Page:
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15 May 2020

Adapting competitive intelligence research to the biggest 2020 consulting industry trends ... including an unexpected pandemic

The rapid spread of COVID-19 around the world brought the global economy to a screeching halt. As a result, Source Global Research predicts that the global consulting market could shrink by as much as 19%—from $160 billion to $130 billion.  Consulting services in the U.S. could fare slightly better—with a 15% contraction—and experts agree that consulting opportunities will vary greatly by industry. Healthcare consulting, for example, will likely decline by 28% as hospitals and healthcare networks reallocate budgets to meet critical short-term needs. Is there a silver lining in these predictions? Definitely. As companies grapple with how to deal with the economic fallout of the corona virus pandemic, consultants will still be in demand. Even the hard-pressed healthcare industry will come out of the crisis looking to solve the problems that a fast-moving pandemic brought to light—capacity challenges, along with supply chain resilience. Plus, even though COVID-19 is a top-of-mind concern now, there are several other 2020 trends that consulting firms still need to consider as they re-map their 2020 strategies to meet the changing needs of their clients. Let’s look at those trends and how research for consultants can provide the insights consultants will need to make it through this year with a healthy bottom line.   

3 Trends Having an Impact on Consulting & Competitive Intelligence

When the pundits began predicting trends late last year, social distancing and working from home certainly weren’t on their radar. But the rise of corona virus doesn’t mean those other trends aren’t still relevant. In fact, the trends we highlighted in our 2020 Trend Report for Consultants seem even more relevant to our new normal.

Information Access Enables More Consulting Competition

The gig economy was well underway prior to the corona virus outbreak, but as Michael Kearns, VP Enterprise for Toptal, tells Forbes, “Clients are very focused on learning how to do remote right, and work is still getting done so there is still a need for freelance expertise. This plus the sudden openness to remote will drive more freelance work as well as more enablement work for suddenly remote teams to learn how to do it right.” For freelance, contract or small consulting firms, access to powerful technology that enables research for consultants can provide a crucial advantage during economic downturns. While larger consultancies may have greater cash reserves to weather a recession, having access to a trusted body of news, company and executive information and more can help you stay agile and compete more effectively with existing resources.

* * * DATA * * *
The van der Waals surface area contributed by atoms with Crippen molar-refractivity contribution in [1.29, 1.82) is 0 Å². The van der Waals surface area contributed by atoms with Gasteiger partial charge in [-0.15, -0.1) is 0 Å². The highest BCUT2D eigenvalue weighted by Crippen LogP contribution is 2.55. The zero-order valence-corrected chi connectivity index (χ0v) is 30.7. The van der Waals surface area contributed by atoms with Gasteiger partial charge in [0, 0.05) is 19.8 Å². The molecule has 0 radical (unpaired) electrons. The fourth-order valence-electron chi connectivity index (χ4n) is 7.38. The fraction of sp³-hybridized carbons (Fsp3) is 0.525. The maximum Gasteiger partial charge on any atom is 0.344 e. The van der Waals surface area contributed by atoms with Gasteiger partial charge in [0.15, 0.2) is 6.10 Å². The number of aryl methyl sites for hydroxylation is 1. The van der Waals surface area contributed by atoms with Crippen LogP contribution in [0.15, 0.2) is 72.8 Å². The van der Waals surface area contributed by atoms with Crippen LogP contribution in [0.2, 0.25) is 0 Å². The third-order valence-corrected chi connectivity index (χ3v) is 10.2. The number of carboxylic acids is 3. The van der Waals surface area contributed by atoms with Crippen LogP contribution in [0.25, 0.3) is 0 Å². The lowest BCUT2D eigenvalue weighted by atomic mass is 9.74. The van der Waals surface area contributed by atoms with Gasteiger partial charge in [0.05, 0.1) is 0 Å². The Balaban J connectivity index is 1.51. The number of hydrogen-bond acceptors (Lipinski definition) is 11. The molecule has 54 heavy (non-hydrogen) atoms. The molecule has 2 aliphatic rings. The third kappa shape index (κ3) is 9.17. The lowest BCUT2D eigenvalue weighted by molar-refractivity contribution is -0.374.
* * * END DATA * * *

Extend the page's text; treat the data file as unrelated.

In-house Strategy Consulting May Still Grow

Earlier this year, experts predicted that large corporations would be on the hunt to create in-house strategy consulting teams. Now, many companies are looking at their original 2020 strategies and wondering, “Where do we go from here?” As a result, they may still be looking to build out a team to assist in revamping strategic plans, even if they do so by pulling expertise in from across the organization with outside consultant support.

Collaborative Consulting Yields Opportunities

Demand for general consulting has been on the decline, but specialized consulting had been poised for growth at the start of the year—and that’s likely to still be the case. Because of the disruption caused by corona virus, specialized consulting could be in high demand, particularly in sectors that are struggling now. Collaborative consulting allows companies to bring on talent from a deep pool of experts for projects that have a very focused scope. It’s a cost-effective, efficient approach to getting the expertise needed to adapt to the change ahead.

Are you interested in learning more about these trends and how Nexis for Consulting can help you uncover critical competitive intelligence?  Download the full trend report here.